Monday, November 25, 2013

Miscellaneous arguable comparisons, random precedents, and nostalgia

It would be hard to imagine a better weekend for Harvard against Yale. Harvard's football team beat Yale, for the seventh year in a row. Thanks to an upset win by Dartmouth over Princeton in snowy Hanover, Harvard wound up sharing the Ivy title with Princeton.

(Please, don't even think of complaining that Harvard cheats. After losing five years in a row, Yale hired 4 of Harvard's football coaches and has kept right on losing.)

Dick Friedman '73 has a nice piece about the Harvard-Yale game of 100 years ago, when Charlie Brickley drop-kicked five field goals to beat Yale, 15-5.

The Harvard-Yale rivalry is at once legendary and inexplicable. The two places could hardly be more alike. I imagine that pretty much every Yale student could equally well have wound up at Harvard and vice versa, but for some throw of the dice in the respective admissions offices. Walking in the crowd to the Yale Bowl, I was surrounded by cohorts of students who were, in aggregate, indistinguishable from each other except for the color of their clothing. They were all mixed together – pretty much every Harvard student has Yale friends from high school and every Yale student used to go to science fairs with people who wound up at Harvard.

As colleges, they are two peas from the same pod, their similarities far more notable than their differences. Yale has Colleges and Harvard has Houses. I'll happily entertain the notion that Yale might be a better run place than Harvard and that the educational experience might be better. I have no idea how you could get an impartial assessment of that, but I'm well aware that Yale is superb and Harvard could be a lot better than it is.

And yet Harvard seems to keep coming out on top. Six of the thirty-two Rhodes Scholars are Harvard students this year; three are Yalies. The Harvard team has won the William Lowell Putnam mathematical competition three of the past five years; the last time Yale placed in the top 5 was in 1991. Harvard was the North American champion in the international programming competition in 2012. There are 42 Harvard alumni in Congress; 19 Yale alumni. Maybe the legislature would work better if the numbers were reversed, but for some reason Harvard grads get voted in at twice the rate of Yale grads. Right or wrong, it's one of the reasons why I am so insistent that we take moral education seriously. What we teach and model for students makes a difference to what will become of the world.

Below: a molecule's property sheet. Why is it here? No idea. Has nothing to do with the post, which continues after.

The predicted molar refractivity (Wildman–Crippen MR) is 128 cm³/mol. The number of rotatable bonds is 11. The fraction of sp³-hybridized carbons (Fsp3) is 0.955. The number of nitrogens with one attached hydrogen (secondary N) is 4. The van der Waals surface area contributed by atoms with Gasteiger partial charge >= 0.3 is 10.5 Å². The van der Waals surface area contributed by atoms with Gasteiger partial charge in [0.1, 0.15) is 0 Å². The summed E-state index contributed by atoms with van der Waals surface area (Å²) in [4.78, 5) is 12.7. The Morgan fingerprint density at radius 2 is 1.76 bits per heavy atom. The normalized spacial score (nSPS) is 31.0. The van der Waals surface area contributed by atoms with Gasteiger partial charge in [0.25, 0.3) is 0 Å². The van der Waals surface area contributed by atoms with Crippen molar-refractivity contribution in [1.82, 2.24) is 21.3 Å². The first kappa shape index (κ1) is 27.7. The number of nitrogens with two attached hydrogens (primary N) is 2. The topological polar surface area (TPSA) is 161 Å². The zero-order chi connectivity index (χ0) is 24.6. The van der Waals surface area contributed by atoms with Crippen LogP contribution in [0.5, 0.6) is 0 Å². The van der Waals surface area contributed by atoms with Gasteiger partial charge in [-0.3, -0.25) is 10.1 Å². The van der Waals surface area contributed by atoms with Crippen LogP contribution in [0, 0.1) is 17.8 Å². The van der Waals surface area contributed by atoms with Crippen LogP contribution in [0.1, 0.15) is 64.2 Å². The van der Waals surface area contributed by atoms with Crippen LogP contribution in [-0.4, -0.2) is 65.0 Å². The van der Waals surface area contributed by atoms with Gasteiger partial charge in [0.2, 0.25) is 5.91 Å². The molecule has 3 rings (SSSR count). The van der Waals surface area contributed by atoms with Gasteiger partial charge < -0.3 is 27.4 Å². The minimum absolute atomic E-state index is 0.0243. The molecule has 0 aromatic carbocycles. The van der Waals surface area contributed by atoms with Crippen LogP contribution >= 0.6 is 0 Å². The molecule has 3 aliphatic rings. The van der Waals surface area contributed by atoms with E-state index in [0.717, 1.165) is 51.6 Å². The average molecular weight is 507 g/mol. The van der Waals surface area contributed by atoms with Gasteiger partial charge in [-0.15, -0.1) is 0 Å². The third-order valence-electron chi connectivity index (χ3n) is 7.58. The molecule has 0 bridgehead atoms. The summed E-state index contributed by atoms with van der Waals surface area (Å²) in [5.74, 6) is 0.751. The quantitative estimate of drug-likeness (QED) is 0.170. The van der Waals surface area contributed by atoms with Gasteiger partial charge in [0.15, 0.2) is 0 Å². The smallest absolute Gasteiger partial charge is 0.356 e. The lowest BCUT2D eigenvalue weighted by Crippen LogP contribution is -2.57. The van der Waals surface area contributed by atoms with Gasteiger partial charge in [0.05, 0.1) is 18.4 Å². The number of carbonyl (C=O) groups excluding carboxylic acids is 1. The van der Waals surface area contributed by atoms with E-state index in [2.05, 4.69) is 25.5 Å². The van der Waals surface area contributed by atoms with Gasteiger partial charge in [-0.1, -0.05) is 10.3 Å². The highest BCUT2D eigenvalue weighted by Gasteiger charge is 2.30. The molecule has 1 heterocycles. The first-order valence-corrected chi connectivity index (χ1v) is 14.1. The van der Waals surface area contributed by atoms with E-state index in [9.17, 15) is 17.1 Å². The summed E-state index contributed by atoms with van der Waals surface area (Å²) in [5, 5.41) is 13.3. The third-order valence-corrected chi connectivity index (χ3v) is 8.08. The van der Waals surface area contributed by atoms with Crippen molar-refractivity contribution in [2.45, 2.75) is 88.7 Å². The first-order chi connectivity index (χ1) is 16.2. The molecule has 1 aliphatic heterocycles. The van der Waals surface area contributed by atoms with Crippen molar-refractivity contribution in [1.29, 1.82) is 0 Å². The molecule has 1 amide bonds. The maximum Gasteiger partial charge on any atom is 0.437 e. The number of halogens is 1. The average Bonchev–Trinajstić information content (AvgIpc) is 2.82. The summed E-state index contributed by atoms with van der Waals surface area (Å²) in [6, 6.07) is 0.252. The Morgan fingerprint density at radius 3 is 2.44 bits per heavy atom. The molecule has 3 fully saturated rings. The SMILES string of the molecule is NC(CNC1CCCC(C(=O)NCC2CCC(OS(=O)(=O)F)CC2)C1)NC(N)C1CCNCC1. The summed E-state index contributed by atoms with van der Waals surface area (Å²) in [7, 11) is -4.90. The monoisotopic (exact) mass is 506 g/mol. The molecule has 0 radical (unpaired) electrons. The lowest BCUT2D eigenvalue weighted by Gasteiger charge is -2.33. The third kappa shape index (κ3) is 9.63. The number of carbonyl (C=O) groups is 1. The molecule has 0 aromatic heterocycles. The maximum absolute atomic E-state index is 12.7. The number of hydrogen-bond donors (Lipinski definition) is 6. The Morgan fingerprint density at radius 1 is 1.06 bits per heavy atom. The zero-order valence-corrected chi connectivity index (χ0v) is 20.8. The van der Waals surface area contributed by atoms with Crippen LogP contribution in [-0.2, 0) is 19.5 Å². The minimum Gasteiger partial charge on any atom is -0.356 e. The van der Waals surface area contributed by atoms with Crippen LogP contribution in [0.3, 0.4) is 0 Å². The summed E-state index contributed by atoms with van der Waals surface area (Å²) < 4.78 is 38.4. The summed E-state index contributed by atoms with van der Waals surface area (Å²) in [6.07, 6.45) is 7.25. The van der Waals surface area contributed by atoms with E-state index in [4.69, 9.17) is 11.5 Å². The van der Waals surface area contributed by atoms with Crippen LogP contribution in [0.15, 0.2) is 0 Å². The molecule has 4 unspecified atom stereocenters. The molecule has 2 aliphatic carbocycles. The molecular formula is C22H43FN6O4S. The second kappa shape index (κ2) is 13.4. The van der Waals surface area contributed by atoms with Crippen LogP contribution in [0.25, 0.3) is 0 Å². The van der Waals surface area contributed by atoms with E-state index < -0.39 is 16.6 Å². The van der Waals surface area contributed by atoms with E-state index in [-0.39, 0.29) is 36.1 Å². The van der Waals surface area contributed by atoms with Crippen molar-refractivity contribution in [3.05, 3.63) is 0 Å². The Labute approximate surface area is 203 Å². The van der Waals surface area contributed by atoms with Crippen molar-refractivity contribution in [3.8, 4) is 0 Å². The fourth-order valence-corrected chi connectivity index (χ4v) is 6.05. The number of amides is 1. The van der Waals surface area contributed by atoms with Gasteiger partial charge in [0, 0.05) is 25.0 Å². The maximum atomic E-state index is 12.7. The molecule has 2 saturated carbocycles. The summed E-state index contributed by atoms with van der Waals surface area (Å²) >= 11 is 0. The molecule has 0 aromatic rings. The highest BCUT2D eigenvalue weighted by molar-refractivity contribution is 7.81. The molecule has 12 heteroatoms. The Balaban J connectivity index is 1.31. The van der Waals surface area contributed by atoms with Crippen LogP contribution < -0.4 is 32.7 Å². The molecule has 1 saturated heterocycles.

This is not (just) a game. We are friendly rivals, but we are certainly competitors. In fact, there are lots of things on which we cannot cooperate, on pain of antitrust action. I remember how stunned I was back in 2001, when Neil Rudenstine stepped down as president, to read this quotation from him in the Boston Globe:
Some students have pressed him to use the larger endowment to eliminate student loans, a move Princeton announced to fanfare in January. But Rudenstine was dissuaded by a phone call from a group of nervous college leaders.

"Please," pleaded one Ivy League president with a billion-dollar endowment, "don't follow Princeton. You'll kill us." [Patrick Healy, March 2, 2001]
Er, that is not the way the free-market system is supposed to work.

We fight each other and, in theory at least, the competition is good for everyone. And Harvard keeps winning. My sense is that over the past thirty years or so, Harvard has become more iconic. It used to be that Yale jokes were funny; now they are either mean, or confusing (sorry, I don't get it – why isn't the question "How many Harvard students …?").

A Harvard student made a hilarious (and yes, in places mean) spoof of a Yale campus tour. This is the same fellow who got himself elected president of the Undergraduate Council as a joke – at least in part by promising students better toilet paper. Something I did fifteen years ago, actually!

The Yale Daily News has a curious article contrasting Princeton, Yale, and Harvard: As Yale Talks Grade Deflation, Princeton Pulls Back. The thesis is that Princeton's admission yield has decreased as Princeton's effort to constrain grade inflation has taken hold. Students admitted to Princeton and Yale are now more likely to choose Yale because they are already imagining Princeton and Yale transcripts being compared by employers and graduate schools who do not realize that Princeton controls the number of high grades it gives.